Joseph Goldstein explores four reflections from the Buddhist tradition that are profound tools of practice for turning the mind toward the Dharma.
This dharma talk from 2009 was originally published on Dharma Seed
Turning the Mind Toward Dharma
Joseph begins by talking about the great potential for awakening that can happen in Bardo states. How do we bring that potential for awakening into our everyday lives? For this, Joseph turns to four reflections from the Buddhist tradition with the power to wake us up. He explores the first reflection, which is on the preciousness of human birth.
“These reflections – which will be familiar to you, there’s nothing new, but it’s important not to hear them as philosophic musings, it’s not just Buddhist philosophy that we think about – they’re really profound tools of practice that have the power in the midst of our daily lives to turn our minds towards the Dharma.” – Joseph Goldstein
Raghu Markus and David Silver explore the Bardo Guidebook in Mindrolling Ep. 298
Impermanence and Death (16:25)
Joseph explores the second reflection, which is the contemplation of impermanence. This reflection requires us to get intimate with the truth of change, namely, that everything changes. And everybody experiences this change, in big ways and in small ways. Joseph talks about how it’s essential that we reflect on the truth of death, which is often avoided in Western culture.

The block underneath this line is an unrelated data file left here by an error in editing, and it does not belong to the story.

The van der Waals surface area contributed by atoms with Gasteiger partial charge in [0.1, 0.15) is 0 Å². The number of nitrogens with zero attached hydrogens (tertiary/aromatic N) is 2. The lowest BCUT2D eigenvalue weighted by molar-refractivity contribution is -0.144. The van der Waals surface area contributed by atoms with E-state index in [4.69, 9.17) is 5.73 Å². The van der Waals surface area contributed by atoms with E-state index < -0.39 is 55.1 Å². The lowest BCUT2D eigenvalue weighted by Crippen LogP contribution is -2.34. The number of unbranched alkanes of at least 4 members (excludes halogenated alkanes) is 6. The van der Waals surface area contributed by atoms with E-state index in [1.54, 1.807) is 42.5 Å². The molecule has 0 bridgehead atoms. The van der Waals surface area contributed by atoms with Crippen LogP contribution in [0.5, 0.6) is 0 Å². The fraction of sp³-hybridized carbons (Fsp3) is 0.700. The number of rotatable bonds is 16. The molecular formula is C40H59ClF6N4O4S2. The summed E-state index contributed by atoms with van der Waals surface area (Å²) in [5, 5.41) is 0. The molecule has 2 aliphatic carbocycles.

“The most basic principle in Buddhism is that all things arise out of conditions, that things happen because the appropriate conditions for their arising are there. And that these conditions are always changing.” – Joseph Goldstein
Ram Dev invites us to see death as a mirror in Healing at the Edge Ep. 80
Karma and Samsara (32:35)
Joseph offers the third reflection, which is about the Buddhist law of karma, understanding that all actions have consequences. He talks about how motivation determines the result of an action, so we have to become aware of our motivations. Joseph ends by exploring the fourth reflection, which is about the defects of Samsara and the cultivation of Bodhicitta.
“When we take this to heart and we begin to really look carefully at our motivations – motivations behind our speech, behind our actions, behind what thoughts we give energy to – when we practice in this way it gives us the opportunity to make wiser choices in our lives. When we’re unaware, we’re simply playing out the habit patterns of our conditioning.” – Joseph Goldstein